By Maegan Murray, WSU Tri-Cities
Following the death of his father in 2000, he got involved with the wrong crowd and started abusing drugs. In 2009, he was found guilty of theft of firearms and burglary and began serving a sentence at Airway Heights Corrections Center in Spokane, Wash.
There, he started a plan to ensure he would never see the inside of a prison cell again: “I enrolled in some college classes,” he said.
Thanks to this first step, and help from the federal TRIO program, he has overcome his criminal past and is thriving as a student speaker and future leader. TRIO provides low-income, first-generation and disabled students with tutoring, counseling and other resources to help them succeed both inside and outside the classroom.
“TRIO changed my life,” Garcia said. “I don’t know where I would be today without the TRIO program and the help I’ve received through Washington State University Tri-Cities.”
Care, concern keep him on track
While taking courses in prison through Spokane Falls Community College, Garcia worked with his chemical dependency counselor to end the toxic cycle of substance abuse and addiction. He got a job, earning 30 cents an hour, to pay off $1,500 in college debt he owed from a previous try at community college.
“I was battling many personal issues and many personal demons,” he said. “I wanted a better life for myself. I knew it could be done through the power of education.”
Out of prison in March 2012, he enrolled in Big Bend Community College. After a successful first quarter, he decided to take winter quarter off.
“I was just feeling that I wasn’t adequate and I wasn’t worthy to go back and be in school,” he said. “My thought was ‘How is a convict like me ever going to change?’ That was when a TRIO advisor called me. They cared enough to call and see if I was OK.”
That gave him the motivation to complete his associate’s degree before enrolling at WSU Tri-Cities, where TRIO has continued to be crucial to his success.
Better future based on education, experience
A junior psychology student, Garcia ultimately hopes to earn a doctorate and start a nonprofit organization to help out others with troubled pasts.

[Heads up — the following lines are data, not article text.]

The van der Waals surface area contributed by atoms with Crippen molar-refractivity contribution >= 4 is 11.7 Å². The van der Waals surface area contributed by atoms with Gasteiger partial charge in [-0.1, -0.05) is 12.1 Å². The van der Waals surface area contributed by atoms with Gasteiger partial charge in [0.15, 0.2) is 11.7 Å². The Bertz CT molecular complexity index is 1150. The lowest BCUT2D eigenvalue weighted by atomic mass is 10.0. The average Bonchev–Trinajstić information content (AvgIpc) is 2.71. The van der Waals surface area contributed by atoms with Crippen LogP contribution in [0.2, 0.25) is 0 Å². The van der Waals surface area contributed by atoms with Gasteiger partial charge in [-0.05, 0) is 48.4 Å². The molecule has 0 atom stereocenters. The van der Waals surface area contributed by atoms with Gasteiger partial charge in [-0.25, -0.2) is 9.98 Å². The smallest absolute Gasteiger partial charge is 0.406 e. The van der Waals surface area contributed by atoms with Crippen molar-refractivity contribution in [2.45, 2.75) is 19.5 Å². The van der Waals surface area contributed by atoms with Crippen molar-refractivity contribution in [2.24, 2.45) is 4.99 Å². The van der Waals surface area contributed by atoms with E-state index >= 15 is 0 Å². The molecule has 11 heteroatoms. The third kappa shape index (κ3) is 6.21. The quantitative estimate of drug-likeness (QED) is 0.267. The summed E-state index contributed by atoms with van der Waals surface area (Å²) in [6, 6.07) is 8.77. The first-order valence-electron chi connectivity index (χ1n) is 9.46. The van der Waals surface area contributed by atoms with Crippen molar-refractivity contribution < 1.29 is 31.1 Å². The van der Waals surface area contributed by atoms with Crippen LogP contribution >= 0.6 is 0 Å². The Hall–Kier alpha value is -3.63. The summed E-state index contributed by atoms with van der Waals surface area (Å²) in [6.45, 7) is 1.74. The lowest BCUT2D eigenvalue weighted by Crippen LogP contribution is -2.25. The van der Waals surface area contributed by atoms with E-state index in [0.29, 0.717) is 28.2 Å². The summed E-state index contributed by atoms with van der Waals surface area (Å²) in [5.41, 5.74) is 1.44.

He said the TRIO staff at WSU Tri-Cities has been able to locate scholarships for him that he would not have known about otherwise. He is on a psychology research team and participates in community service projects. He holds a 3.8 grade point average.
He has served as a resident advisor for TRIO Upward Bound, the organization’s summer academy program, where he shares his story with younger students.
“Things are going really well for me now, and I owe a lot of that to the TRIO program,” he said.
He works with the El Nuevo Camino organization, a crisis intervention program to reduce youth crime and violence. He serves on the board and is being trained to become project manager.
“It is a new organization, but we collaborate with local law enforcement, judges, district attorneys, community leaders and health professionals,” he said. “Our plan is to make a real difference right here in our local community.”
Aiming for grad school, inspiring others
Garcia said he hopes his story encourages others on the path to success and will motivate others to apply to TRIO and get involved.
He recently spoke at WSU Tri-Cities’ first celebration of National TRIO Day:
“I want to encourage you, if you are a first-generation, low-income or disabled student, to sign up for TRIO today,” he said. “I am fully convinced that TRIO works. I am living proof. If I can do it, so can you.”
He plans to apply for TRIO’s Ronald E. McNair Postbaccalaureate Achievement Program, which is a competitive grant for graduate school for participants from disadvantaged backgrounds who have demonstrated strong academic potential.
For more information about the TRIO program at WSU Tri-Cities, visithttps://tricities.wsu.edu/trio/.